And as a result of that, there were huge stands of wild hemp in Indiana. Now, he’s 10 years older than me, so his whole experience was shaped by the Vietnam War, the hippie movement. He’s also an overachiever and listened to all of the propaganda around drugs, and didn’t smoke pot until he was in college. And what he experienced was that wow, it expanded his mind, and they lied to me. And, “If they lied to me about this, what else have I been lied to about?

So, he really started investigating and checking out cannabis, and became more interested in those wild stands. And he felt that it was a tool for human enlightenment because he saw how it expanded his mind. And he thought that okay maybe this is a tool that can help humans evolve and be more.

So, he started investigating these wild stands and trying them out. And one of the things about how Indiana at the time with those hemp stands was there were also wild stands of cannabis that had more THC than the hemp did.

And in the folklore of the place at the time, ownership of where those stands came from went to the Native Americans that were there. And it’s possible that it really was a land race back then, and there were people that knew where those stands were in amongst the hemp.

A land race is a strain or a cultivar that is considered endemic to a specific region.

Kathryn Blume: Now, hang on a second. I think not everybody knows the term “land race.” Can you define that?

Susan Snowden: A land race is a strain or a cultivar that is considered endemic to a specific region. Or let’s call it perhaps maybe like an heirloom seed that somebody brings over from Italy; the Roma tomato that the family has made the tomato sauce with for hundreds of years. So, this is the heirloom seed that the Native Americans in this part of Indiana have grown and used for hundreds of years.

There’s strains in Jamaica that are supposedly land race strains. Some of the strains that were used for the medicine that could grow here better, some of those are considered land race strains or at least came from parts of the world, New Zealand – there’s, one of the parents was a New Zealand strain that could be traced back to this idea of the land race strain. Now, people say well how can there really be land races because it’s wind pollinated and it’s constantly happening? But there is that Roma tomato that so and so’s grandfather brought over and you can track it back to that. So that’s this idea of the land race.

What happened was in the 70s and the 80s, there was this move to begin hybridization, so there’s been a lot of crossing and things that have been going on particularly now that we understand scientifically about the constituents, you know the cannabinoids that are in cannabis that we can use medically. What people want now is what I refer to as ditch weed, it’s those wild hemp stands and CBD.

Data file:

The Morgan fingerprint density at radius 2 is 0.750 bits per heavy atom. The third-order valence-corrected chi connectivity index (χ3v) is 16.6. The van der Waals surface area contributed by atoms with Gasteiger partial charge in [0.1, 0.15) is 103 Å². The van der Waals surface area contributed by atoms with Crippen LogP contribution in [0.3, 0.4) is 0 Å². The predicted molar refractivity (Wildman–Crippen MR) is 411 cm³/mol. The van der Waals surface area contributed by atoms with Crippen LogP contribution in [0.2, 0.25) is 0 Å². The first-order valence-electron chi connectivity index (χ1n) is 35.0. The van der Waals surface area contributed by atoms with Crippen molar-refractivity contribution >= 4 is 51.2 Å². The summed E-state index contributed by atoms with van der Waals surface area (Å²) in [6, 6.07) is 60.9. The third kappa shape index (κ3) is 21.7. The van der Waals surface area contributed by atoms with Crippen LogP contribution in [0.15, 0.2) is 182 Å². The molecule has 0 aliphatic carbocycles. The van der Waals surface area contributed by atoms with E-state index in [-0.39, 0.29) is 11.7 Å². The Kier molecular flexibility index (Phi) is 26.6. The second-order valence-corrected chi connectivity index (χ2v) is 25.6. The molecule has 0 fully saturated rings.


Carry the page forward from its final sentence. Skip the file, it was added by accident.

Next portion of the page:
I use emu oil as the solvent to extract the constituents, the medicine from the plant itself. Everything was chosen with a larger purpose to work with the cannabis to begin with.

Kathryn Blume: So, the strain that you used for your topical, would you consider that a more sort of genetically pure?

Susan Snowden: Yes, absolutely and that’s the beauty of the provenance that this breeder has, that he kept those notes. This was all coming from Amsterdam.

Kathryn Blume: So, what we’re looking at is the seed bank of Holland.

Susan Snowden: Yes and this was the catalog at the time, the paper catalog that they produced and sent around.

Kathryn Blume: So, the salve that you made, can you talk about some of the other ingredients along with the cannabis?

Susan Snowden: Well, I use emu oil as the solvent to extract the constituents, the medicine from the plant itself. Everything was chosen with a larger purpose to work with the cannabis to begin with.

Cannabis is a resinous plant and the parts that we are interested in using for medicine are not water soluble. You can’t really get it out of the plant with the water, so you have to have something that’s going to extract it either an oil, ethanol. In this case, emu oil. Now, emu is an animal that is sacred to the Aboriginal people in Australia specifically for their eggs.